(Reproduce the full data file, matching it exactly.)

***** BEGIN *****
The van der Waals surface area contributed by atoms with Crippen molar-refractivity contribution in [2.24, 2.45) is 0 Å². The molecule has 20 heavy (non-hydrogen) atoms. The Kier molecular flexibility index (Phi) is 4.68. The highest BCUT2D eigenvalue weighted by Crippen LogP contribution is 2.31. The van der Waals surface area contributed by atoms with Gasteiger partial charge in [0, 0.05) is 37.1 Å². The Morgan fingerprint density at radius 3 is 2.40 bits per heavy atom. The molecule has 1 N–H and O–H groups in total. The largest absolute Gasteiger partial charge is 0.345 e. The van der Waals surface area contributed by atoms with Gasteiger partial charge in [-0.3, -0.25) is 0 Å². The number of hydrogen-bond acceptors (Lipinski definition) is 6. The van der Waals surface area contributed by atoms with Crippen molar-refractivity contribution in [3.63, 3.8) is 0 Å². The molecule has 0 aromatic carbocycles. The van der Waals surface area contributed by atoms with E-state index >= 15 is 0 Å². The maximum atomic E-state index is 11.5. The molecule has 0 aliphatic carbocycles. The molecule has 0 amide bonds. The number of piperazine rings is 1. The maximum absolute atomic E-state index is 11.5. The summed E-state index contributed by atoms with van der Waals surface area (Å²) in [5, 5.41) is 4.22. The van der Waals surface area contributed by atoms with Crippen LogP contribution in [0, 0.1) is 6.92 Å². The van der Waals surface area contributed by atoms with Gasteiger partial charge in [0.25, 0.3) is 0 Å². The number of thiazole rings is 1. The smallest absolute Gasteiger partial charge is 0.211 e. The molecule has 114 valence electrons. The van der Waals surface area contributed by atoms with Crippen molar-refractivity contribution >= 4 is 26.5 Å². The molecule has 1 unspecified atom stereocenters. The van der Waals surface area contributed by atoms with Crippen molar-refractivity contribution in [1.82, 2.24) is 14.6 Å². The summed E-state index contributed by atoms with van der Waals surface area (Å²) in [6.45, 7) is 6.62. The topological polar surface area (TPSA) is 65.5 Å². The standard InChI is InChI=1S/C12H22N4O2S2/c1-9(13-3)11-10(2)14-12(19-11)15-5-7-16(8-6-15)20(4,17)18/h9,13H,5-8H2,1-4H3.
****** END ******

The van der Waals surface area contributed by atoms with Crippen molar-refractivity contribution in [2.24, 2.45) is 0 Å². The molecule has 20 heavy (non-hydrogen) atoms. The Kier molecular flexibility index (Phi) is 4.68. The highest BCUT2D eigenvalue weighted by Crippen LogP contribution is 2.31. The van der Waals surface area contributed by atoms with Gasteiger partial charge in [0, 0.05) is 37.1 Å². The Morgan fingerprint density at radius 3 is 2.40 bits per heavy atom. The molecule has 1 N–H and O–H groups in total. The largest absolute Gasteiger partial charge is 0.345 e. The van der Waals surface area contributed by atoms with Gasteiger partial charge in [-0.3, -0.25) is 0 Å². The number of hydrogen-bond acceptors (Lipinski definition) is 6. The van der Waals surface area contributed by atoms with Crippen molar-refractivity contribution in [3.63, 3.8) is 0 Å². The molecule has 0 aromatic carbocycles. The van der Waals surface area contributed by atoms with E-state index >= 15 is 0 Å². The maximum atomic E-state index is 11.5. The molecule has 0 aliphatic carbocycles. The molecule has 0 amide bonds. The number of piperazine rings is 1. The maximum absolute atomic E-state index is 11.5. The summed E-state index contributed by atoms with van der Waals surface area (Å²) in [5, 5.41) is 4.22. The van der Waals surface area contributed by atoms with Crippen LogP contribution in [0, 0.1) is 6.92 Å². The van der Waals surface area contributed by atoms with Gasteiger partial charge in [0.25, 0.3) is 0 Å². The number of thiazole rings is 1. The smallest absolute Gasteiger partial charge is 0.211 e. The molecule has 114 valence electrons. The van der Waals surface area contributed by atoms with Crippen molar-refractivity contribution >= 4 is 26.5 Å². The molecule has 1 unspecified atom stereocenters. The van der Waals surface area contributed by atoms with Crippen molar-refractivity contribution in [1.82, 2.24) is 14.6 Å². The summed E-state index contributed by atoms with van der Waals surface area (Å²) in [6.45, 7) is 6.62. The topological polar surface area (TPSA) is 65.5 Å². The standard InChI is InChI=1S/C12H22N4O2S2/c1-9(13-3)11-10(2)14-12(19-11)15-5-7-16(8-6-15)20(4,17)18/h9,13H,5-8H2,1-4H3.